They come upon a large abandoned house which Yvan knows of – later discovered left by a Jewish family – and although Odile is reluctant to enter property that is not her own she is to learn that people act differently in times of war: the survival instinct comes to the fore, conventional laws are overturned. For a time then this becomes their home and they live in a style to which they're unaccustomed, admidst lush furniture with fine wine.
The family's wariness of Yvan soon lessons and he becomes a kind of older brother or father figure to the children, receiving Philippe's great admiration in particular. He steals from dead soldiers and sets traps for rabbits, fishes and provides for the family, even managing a kind of bemused respect from Odile when he tells her he'd like to marry her. A former teacher, Odile begins to teach the illiterate Yvan how to read and write. He also has a violent streak and is suspicious of any outsiders, being particularly mindful for the safety of Odile.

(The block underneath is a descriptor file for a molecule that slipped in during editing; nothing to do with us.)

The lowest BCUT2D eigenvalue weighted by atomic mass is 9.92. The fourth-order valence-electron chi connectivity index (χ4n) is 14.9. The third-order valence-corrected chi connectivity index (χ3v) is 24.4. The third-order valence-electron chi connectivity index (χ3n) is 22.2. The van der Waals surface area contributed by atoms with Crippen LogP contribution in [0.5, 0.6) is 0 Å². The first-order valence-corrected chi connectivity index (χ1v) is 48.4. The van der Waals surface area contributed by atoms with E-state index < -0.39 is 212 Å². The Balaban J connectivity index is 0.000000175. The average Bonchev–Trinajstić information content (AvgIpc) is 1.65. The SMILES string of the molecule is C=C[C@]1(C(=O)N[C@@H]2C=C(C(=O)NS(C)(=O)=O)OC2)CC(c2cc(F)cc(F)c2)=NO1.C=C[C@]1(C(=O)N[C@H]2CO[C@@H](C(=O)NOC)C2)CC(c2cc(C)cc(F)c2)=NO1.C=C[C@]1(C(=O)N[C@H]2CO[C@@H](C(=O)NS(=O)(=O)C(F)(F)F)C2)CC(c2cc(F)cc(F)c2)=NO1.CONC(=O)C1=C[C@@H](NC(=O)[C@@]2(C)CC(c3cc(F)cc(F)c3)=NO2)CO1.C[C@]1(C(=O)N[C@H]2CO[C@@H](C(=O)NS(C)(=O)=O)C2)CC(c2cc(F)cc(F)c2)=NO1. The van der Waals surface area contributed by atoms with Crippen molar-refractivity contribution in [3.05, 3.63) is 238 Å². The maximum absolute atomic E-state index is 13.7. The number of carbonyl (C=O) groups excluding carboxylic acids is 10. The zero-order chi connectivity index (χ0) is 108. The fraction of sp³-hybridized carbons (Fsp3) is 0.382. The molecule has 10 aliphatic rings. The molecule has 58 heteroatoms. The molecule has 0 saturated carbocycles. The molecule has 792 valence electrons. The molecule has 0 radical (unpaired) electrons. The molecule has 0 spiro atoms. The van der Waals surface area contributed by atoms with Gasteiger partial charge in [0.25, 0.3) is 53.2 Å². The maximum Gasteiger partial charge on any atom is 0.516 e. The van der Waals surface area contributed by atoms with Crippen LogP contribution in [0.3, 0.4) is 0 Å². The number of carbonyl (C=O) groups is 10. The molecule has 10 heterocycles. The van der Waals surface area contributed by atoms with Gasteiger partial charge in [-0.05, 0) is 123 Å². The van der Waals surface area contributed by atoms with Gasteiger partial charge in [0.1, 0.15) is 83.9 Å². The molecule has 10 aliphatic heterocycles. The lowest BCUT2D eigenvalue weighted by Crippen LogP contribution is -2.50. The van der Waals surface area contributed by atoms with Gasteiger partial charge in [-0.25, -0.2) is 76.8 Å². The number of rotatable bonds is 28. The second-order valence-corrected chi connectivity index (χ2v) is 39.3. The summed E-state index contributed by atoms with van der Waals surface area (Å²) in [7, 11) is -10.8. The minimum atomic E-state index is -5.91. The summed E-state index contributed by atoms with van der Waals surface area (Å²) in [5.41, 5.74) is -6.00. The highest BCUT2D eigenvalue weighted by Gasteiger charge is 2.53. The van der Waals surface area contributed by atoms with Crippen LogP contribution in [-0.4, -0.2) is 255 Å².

There's a blossoming of strong physical attraction between Odile and Yvan which climaxes in anal sex, and – after the short family idyll is ended by the police when they catch Yvan stealing and he's sent to a reformatory and Odile and children join the refugees – the mother struggles with her grief when she learns that Yvan has hanged himself but tells Philippe he's escaped.
Loss, emotional and physical turmoil, grief, hiding, lies, brief and improbable friendships and liaisons, such is the nature of France under Nazi occupation, which brings out the best and the worst of humanity.